Bill Plante, whose work as a correspondent for CBS News in the White House lasted throughout the administrations of both Ronald Reagan and Barack Obama, passed away
What Was the Real Reason Behind Bill Plante’s Death?
According to the network, Plante passed away on Wednesday due to complications from respiratory failure at the age of 84.
Plante left the news division in 2016 after working there for 52 years, during which time he covered events such as the civil rights movement and the Vietnam War, in addition to each and every presidential election from 1968 to 2016. In addition to that, Plante served as the anchor of the CBS Sunday Night News from the years 1988 through 1995. Plante began his career in journalism in 1964 by joining the network as a reporter and assignment editor.
Two years later, he began working as a correspondent in Chicago, the city in which he was born. During the 1960s and 1970s, he covered stories such as the assassination of three civil rights workers in 1964, which was later depicted in the film Mississippi Burning, and he conducted an interview with Martin Luther King Jr. in 1965 while he was marching from Selma to Montgomery. Both of these events took place in Mississippi.
Plante reported from Vietnam on four separate occasions: in 1964, 1967, 1971-1972, and finally in 1975, when Saigon was finally overthrown. In 1972, his three-part study of the wheat trade between the United States and the Soviet Union earned him an Emmy award. Plante joined the CBS News Washington bureau in 1976 and was assigned to the White House when Ronald Reagan was inaugurated as president.
Bill Plante, legendary CBS News White House correspondent, has died at 84 https://t.co/6FMYvPQCB1
— CBS Mornings (@CBSMornings) September 28, 2022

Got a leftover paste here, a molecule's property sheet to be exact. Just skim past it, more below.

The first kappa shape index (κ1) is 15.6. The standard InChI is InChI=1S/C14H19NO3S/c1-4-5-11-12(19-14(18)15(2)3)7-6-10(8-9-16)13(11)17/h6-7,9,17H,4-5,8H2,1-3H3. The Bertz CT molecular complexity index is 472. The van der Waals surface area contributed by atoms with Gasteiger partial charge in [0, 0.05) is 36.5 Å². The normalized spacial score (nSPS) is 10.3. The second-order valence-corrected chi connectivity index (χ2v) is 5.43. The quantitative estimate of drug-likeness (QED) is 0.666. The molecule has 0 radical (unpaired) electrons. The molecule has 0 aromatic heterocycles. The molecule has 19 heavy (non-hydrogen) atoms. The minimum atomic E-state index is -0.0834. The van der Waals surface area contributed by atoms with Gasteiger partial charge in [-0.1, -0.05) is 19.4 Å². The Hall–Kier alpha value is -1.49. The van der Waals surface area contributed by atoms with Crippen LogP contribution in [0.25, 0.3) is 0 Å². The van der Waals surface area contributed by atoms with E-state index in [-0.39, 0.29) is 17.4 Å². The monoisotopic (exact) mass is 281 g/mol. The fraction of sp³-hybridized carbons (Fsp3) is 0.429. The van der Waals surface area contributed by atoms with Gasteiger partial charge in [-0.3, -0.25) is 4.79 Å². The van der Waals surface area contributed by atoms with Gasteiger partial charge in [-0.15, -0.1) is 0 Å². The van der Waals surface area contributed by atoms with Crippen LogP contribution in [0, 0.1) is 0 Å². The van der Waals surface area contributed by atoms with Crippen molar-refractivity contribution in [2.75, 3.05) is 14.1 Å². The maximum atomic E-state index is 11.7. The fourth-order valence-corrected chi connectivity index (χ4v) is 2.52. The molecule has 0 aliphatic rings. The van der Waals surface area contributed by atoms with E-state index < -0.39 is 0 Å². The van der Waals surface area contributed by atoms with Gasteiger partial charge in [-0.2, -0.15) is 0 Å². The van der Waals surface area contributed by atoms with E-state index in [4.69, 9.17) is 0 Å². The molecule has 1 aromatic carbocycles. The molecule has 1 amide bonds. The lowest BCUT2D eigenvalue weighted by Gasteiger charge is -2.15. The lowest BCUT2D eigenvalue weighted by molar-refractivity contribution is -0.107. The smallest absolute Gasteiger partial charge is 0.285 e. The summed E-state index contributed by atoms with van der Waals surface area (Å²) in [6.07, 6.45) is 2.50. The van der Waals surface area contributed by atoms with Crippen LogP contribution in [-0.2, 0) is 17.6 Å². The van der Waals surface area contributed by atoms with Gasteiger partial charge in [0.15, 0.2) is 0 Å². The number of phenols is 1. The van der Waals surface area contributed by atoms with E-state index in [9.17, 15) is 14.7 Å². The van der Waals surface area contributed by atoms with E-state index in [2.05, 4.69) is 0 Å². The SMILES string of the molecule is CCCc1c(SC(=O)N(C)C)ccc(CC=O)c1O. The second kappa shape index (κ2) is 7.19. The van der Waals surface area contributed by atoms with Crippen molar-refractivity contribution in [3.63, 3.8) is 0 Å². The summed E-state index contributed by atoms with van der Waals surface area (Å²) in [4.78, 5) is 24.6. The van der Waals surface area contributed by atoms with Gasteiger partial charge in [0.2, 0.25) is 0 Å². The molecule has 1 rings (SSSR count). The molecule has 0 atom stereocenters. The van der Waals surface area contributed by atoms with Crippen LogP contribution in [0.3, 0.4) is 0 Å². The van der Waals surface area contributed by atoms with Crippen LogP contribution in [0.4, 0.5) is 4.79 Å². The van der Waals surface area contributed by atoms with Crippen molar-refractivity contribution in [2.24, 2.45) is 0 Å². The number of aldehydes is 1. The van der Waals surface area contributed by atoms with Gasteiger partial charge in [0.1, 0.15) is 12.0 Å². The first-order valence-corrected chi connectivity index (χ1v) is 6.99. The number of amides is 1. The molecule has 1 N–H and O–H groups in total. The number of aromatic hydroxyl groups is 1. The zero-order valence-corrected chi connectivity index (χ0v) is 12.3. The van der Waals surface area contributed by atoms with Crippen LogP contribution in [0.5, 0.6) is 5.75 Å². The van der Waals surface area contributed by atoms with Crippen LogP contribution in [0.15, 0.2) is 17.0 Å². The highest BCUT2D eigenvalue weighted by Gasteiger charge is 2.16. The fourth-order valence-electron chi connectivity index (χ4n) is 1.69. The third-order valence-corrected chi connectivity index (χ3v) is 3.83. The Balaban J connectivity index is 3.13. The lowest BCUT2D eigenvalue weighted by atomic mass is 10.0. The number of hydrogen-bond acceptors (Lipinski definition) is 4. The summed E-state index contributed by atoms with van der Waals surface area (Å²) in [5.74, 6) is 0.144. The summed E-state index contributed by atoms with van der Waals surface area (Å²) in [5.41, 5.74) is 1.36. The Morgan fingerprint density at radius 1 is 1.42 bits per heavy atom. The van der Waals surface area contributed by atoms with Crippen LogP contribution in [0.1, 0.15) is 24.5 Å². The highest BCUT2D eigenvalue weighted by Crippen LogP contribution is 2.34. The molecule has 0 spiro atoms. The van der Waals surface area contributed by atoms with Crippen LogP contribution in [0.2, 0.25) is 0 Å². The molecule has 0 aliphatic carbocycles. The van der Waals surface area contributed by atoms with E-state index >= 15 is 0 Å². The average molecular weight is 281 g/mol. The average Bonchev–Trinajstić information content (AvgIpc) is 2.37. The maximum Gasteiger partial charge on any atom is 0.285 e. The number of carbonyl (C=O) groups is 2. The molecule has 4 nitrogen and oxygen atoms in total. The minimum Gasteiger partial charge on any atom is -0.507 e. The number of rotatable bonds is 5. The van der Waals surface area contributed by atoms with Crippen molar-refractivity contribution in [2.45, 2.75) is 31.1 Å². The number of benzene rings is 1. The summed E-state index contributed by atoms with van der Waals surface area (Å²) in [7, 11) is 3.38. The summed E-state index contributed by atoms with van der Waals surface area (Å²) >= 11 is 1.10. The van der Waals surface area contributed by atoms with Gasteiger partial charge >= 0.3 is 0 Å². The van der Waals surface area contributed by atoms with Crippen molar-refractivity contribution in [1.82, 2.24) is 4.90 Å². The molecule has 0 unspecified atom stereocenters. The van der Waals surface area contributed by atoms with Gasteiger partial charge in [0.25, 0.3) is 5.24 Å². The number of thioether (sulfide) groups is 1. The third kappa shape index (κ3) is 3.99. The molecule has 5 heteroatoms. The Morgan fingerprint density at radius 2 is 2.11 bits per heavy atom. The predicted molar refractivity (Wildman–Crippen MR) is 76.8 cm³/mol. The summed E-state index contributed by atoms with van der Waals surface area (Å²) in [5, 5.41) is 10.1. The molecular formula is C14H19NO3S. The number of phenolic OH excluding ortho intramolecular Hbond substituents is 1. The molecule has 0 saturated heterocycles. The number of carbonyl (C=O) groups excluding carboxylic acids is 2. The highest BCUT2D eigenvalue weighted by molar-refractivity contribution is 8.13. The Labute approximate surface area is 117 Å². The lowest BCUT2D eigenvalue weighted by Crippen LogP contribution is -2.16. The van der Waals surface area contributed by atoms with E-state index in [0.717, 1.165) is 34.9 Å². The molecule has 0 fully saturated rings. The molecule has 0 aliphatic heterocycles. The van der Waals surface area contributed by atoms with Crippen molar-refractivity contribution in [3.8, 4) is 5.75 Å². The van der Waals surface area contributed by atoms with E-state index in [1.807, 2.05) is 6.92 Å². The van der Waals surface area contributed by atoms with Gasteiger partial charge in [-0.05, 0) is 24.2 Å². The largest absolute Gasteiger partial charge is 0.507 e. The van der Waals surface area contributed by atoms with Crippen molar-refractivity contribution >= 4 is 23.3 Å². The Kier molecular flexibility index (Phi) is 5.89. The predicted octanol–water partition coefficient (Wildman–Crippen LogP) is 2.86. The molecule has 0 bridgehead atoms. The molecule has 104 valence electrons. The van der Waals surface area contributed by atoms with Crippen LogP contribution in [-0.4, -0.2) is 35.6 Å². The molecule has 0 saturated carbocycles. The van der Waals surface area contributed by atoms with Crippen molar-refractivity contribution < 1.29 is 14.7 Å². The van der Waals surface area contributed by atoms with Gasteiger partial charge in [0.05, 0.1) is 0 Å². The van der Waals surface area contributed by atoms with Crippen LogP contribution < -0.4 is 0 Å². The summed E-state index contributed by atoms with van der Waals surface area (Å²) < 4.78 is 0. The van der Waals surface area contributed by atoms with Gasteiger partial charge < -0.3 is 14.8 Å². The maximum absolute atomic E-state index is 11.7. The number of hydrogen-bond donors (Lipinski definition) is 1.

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During that era, he was well-known for the brief and straightforward questions that he asked. Plante confronted Reagan with the question, “Did you make a mistake in supplying armaments to Tehran, sir?” as the former president was dealing with the Iran-Contra affair. The president gave a response that suggested he was getting a little bit agitated by the question: “No, and I am not accepting any more questions.”
In 2014, the Radio Television Digital News Foundation presented Plante with a lifetime achievement award. In his acceptance speech, President Obama thanked Plante for providing the United States with the news that was necessary to hear.
Kelly O’Donnell, a journalist at NBC News, said the following about Plante on Twitter: “Bill was a pro, a class act, and a marvelous colleague.” I first encountered him when I was working as a reporter for a local newspaper, and I was thrilled to be able to call him a friend in the briefing room of the White House.
During his retirement, Plante gave an interview to CBS News in which he stated that despite the fact that presidential administrations are constantly changing, one thing that has remained consistent is the desire of presidential staff to try to bypass the media and communicate directly with the American people.
He explained that journalists still had a job despite the fact that social media had made things even simpler. He answered, “Yes, they can go over our heads unfiltered. Nevertheless, we still have to try to portray the tale from the point of view of individuals who are looking at it straight.”
He continued by saying, “We are not supposed to be safeguarding our right to know; rather, we are supposed to be protecting the right to know of the general public.” It has nothing to do with us.” He stated that his coverage of the civil rights movement was the most significant event he had covered, despite the fact that “politics is my love.”
According to CBS News, Plante began his career in 1956 when he was still a student at Loyola University in Chicago, working as a newscaster for a radio station in the city. After receiving his degree, he began working as an associate news director for the Milwaukee affiliate of CBS.
Bill Plante’s Family
Plante’s wife, Robin Smith, as well as his three brothers, Richard, Jim, and John, as well as his sons Michael, Dan, Christopher, Brian, and David, as well as eight grandchildren and one great-grandchild, all survive him. Barbara Barnes Plante, who was his first wife, and their son Patrick both passed away before him.
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